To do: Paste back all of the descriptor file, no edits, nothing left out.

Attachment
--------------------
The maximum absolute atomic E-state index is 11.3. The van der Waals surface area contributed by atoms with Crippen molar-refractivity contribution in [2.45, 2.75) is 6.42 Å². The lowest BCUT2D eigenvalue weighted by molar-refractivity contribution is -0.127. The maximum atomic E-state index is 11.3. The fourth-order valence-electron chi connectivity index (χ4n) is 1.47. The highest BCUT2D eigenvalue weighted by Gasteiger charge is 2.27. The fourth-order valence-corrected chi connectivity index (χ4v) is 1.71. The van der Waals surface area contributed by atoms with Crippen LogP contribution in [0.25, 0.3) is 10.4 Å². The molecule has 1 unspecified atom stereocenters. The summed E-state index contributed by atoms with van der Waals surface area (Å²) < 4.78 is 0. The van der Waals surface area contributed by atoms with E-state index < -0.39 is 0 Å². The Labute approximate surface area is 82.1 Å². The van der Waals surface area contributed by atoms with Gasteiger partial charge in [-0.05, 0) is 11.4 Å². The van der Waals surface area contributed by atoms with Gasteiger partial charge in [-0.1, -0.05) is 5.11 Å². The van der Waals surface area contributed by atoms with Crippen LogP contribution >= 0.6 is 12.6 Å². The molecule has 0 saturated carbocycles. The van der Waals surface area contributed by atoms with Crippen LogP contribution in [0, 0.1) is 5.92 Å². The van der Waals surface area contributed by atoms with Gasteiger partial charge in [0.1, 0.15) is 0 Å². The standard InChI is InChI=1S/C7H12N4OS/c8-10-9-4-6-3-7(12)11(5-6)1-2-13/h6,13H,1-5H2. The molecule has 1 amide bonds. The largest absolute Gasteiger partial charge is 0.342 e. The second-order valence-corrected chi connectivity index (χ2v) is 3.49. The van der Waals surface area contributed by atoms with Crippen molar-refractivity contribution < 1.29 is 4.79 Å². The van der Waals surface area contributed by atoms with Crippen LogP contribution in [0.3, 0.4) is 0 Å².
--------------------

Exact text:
The maximum absolute atomic E-state index is 11.3. The van der Waals surface area contributed by atoms with Crippen molar-refractivity contribution in [2.45, 2.75) is 6.42 Å². The lowest BCUT2D eigenvalue weighted by molar-refractivity contribution is -0.127. The maximum atomic E-state index is 11.3. The fourth-order valence-electron chi connectivity index (χ4n) is 1.47. The highest BCUT2D eigenvalue weighted by Gasteiger charge is 2.27. The fourth-order valence-corrected chi connectivity index (χ4v) is 1.71. The van der Waals surface area contributed by atoms with Crippen LogP contribution in [0.25, 0.3) is 10.4 Å². The molecule has 1 unspecified atom stereocenters. The summed E-state index contributed by atoms with van der Waals surface area (Å²) < 4.78 is 0. The van der Waals surface area contributed by atoms with E-state index < -0.39 is 0 Å². The Labute approximate surface area is 82.1 Å². The van der Waals surface area contributed by atoms with Gasteiger partial charge in [-0.05, 0) is 11.4 Å². The van der Waals surface area contributed by atoms with Gasteiger partial charge in [-0.1, -0.05) is 5.11 Å². The van der Waals surface area contributed by atoms with Crippen LogP contribution >= 0.6 is 12.6 Å². The molecule has 0 saturated carbocycles. The van der Waals surface area contributed by atoms with Crippen LogP contribution in [0, 0.1) is 5.92 Å². The van der Waals surface area contributed by atoms with Gasteiger partial charge in [0.1, 0.15) is 0 Å². The standard InChI is InChI=1S/C7H12N4OS/c8-10-9-4-6-3-7(12)11(5-6)1-2-13/h6,13H,1-5H2. The molecule has 1 amide bonds. The largest absolute Gasteiger partial charge is 0.342 e. The second-order valence-corrected chi connectivity index (χ2v) is 3.49. The van der Waals surface area contributed by atoms with Crippen molar-refractivity contribution < 1.29 is 4.79 Å². The van der Waals surface area contributed by atoms with Crippen LogP contribution in [0.3, 0.4) is 0 Å².